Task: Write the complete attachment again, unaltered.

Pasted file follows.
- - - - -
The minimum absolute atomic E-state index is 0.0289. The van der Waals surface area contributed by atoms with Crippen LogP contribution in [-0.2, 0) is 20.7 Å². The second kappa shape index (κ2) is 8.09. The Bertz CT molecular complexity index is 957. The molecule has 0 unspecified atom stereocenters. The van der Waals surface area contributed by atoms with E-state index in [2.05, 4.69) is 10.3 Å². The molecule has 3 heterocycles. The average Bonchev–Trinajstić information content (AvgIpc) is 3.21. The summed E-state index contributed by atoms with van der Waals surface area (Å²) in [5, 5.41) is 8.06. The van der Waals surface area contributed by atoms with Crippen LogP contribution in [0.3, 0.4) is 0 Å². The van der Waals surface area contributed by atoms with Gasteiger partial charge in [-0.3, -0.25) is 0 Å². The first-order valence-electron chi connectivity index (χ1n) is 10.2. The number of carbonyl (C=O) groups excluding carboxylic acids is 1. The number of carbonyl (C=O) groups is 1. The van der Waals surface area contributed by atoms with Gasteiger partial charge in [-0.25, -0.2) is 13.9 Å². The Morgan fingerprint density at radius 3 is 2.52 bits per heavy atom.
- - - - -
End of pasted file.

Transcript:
The minimum absolute atomic E-state index is 0.0289. The van der Waals surface area contributed by atoms with Crippen LogP contribution in [-0.2, 0) is 20.7 Å². The second kappa shape index (κ2) is 8.09. The Bertz CT molecular complexity index is 957. The molecule has 0 unspecified atom stereocenters. The van der Waals surface area contributed by atoms with E-state index in [2.05, 4.69) is 10.3 Å². The molecule has 3 heterocycles. The average Bonchev–Trinajstić information content (AvgIpc) is 3.21. The summed E-state index contributed by atoms with van der Waals surface area (Å²) in [5, 5.41) is 8.06. The van der Waals surface area contributed by atoms with Crippen LogP contribution in [0.3, 0.4) is 0 Å². The van der Waals surface area contributed by atoms with Gasteiger partial charge in [-0.3, -0.25) is 0 Å². The first-order valence-electron chi connectivity index (χ1n) is 10.2. The number of carbonyl (C=O) groups excluding carboxylic acids is 1. The number of carbonyl (C=O) groups is 1. The van der Waals surface area contributed by atoms with Gasteiger partial charge in [-0.25, -0.2) is 13.9 Å². The Morgan fingerprint density at radius 3 is 2.52 bits per heavy atom.